May 16, 2014 6:30 PM - 8:30 PM
One day presentation of a new collection of pocketknives by students of the Academy of Arts and Design in Prague that follows the local traditions of the cutlery industry but redefines it to put it into the context of contemporary design.
This project is exhibited at the Bohemian National Hall as a part of NY Design Week 2014.
The Fishblade examines the local traditions of the cutlery industry in the Czech Republic. It is one of the many school term projects dedicated to production and a craft that is still quite alive in Europe. The product design students are attempting to redefine this tradition and place it in the context of contemporary design. Through the final product (a pocket knife) the different personalities of the students are presented. A knife is not just a tool; it becomes a representation a voyage to childhood memories: family mushroom picking excursions with the traditional ‘fish’ knife in the basket. Both traditional folk motifs and contemporary minimal motifs will appear. The first exhibition of this project was at Museum für Kunst und Gewerbe Hamburg (MKG), December 2013, under the patronage of art historian and local curator Claudia Banz.
Students from the Studio of Product design at Prague’s UMPRUM have chosen as their collaborator the knife producer Mikov s.r.o. from Mikulášovice, one of the northernmost towns in our country. The flowering of cutlery crafts in the 18th century inspired Ignaz Rösler, a famous craftsman, to found one of the most renowned cutlery factories in the Czech lands. Today’s Mikov s.r.o., which was established by a merger of the companies Koh_i_Noor and Sandrik, still pursues traditional cutlery production.
For students from the Studio of Product Design, led by the famous Czech designer duo called Olgoj Chorchoj (Michal Froněk and Jan Němeček), collaboration with local producers is no exception. For example, their last collaboration with Ton, a furniture manufacturer with a long tradition specializing in Michael Thonet’s wood_bending process, resulted in a series of furniture accessories in which current trends were applied.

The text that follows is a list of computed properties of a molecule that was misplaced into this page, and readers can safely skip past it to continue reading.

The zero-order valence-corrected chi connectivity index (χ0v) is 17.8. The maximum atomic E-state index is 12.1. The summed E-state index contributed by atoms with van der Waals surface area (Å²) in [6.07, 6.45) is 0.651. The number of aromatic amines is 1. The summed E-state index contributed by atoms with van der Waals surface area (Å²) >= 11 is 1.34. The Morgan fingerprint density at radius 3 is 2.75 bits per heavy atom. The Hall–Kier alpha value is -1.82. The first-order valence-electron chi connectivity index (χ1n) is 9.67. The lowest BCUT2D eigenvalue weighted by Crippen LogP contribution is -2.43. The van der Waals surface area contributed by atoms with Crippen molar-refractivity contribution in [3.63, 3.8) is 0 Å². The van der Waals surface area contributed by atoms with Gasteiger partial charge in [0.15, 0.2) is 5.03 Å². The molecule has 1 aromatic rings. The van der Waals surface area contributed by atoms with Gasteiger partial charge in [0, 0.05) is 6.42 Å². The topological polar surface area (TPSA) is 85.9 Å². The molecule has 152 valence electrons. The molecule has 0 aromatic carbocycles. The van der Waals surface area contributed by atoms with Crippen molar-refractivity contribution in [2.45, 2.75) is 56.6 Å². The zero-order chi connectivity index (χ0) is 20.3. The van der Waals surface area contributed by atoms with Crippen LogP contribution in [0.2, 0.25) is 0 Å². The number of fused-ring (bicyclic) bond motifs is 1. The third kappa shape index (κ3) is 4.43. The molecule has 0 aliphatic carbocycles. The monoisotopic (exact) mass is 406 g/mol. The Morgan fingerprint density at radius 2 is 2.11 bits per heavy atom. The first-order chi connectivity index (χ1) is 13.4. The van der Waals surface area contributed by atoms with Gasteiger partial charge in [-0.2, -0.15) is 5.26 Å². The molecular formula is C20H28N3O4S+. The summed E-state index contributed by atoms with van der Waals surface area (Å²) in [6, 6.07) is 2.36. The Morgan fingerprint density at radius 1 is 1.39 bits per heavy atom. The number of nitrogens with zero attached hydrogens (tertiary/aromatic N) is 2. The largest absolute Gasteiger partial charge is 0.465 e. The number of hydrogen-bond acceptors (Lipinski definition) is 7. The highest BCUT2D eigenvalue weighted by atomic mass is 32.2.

NY Design Week 2014
The Academy of Arts, Architecture and Design in Prague (UMPRUM) was established in 1885. It became a prestigious educational platform in the fields of design, architecture, fine art, photography and film animation, nurturing internationally recognised creative personalities, among the most important of which are the glass artists Stanislav Libensky and Frantisek Vizner, the designer Ladislav Sutnar and the artist and puppeteer Jiri Trnka. Today, there are six faculties in the academy, divided up into individual studios led by Rony Plesl, Maxim Velcovsky, Olgoj Chorchoj, Federico Diaz, Jiri Pelcl, Libena Rochova, Rostislav Vanek, Eva Eisler and others. Each year, AAAD arranges a selective exhibition and is very active in domestic and foreign presentations and events. Its students and graduates have won numerous awards, including the Czech Grand Design Awards, and have gained internships and jobs in high-profile brand name companies.
In recent years, Antonin Simon was given a design opportunity with Raf Simons, Lucie Koldova worked in Arik Levy’s Paris studio, Eliska Kuchtova has been working for Camper and Jan Plechac and Henry Wielgus have been designing for Cappellini.
The academy is intensively developing collaborations with Czech manufacturers such as the carmaker Skoda Auto, the footwear manufacturers Botas and Bata and glassworks such as Bomma. The AAAD campus is located in the historical centre of Prague.
The Studio of Product Design at the Academy of Arts, Architecture and Design in Prague (UMPRUM) This studio emphasizes teamwork, which brings up different creative and systemic approaches. The tasks are approached through a dialogue, involving as many team members as possible, while respecting the sovereignty of individual authors. Apart from the main task for each semester, students simultaneously work also on other minor projects or participate in competitions. At least on intensive 10-hour task is prepared in each semester, which is often related to the tasks solved by other studios. If possible, the teaching process is connected to the practical use, i.e. the producers. The teachers support, to the maximum extent, contacts with foreign design schools through scholarships and student exhibitions.
Design work requires a wide scope of theoretic and practical knowledge, which is acquired by the students at the lectures.
The competitiveness of future designers depends on a combination of talent, creativity, intelligence, hard work, knowledge, understanding of the international trends and sensitivity to one’s creative roots. It is difficult to say if these qualities can be taught at all; however it is certainly possible to cultivate and deepen students’ interest, which is the basic precondition for future professional success.
321 East 73rd Street
NY 10021 New York
May 16, 2014 6:30 PM - 8:30 PM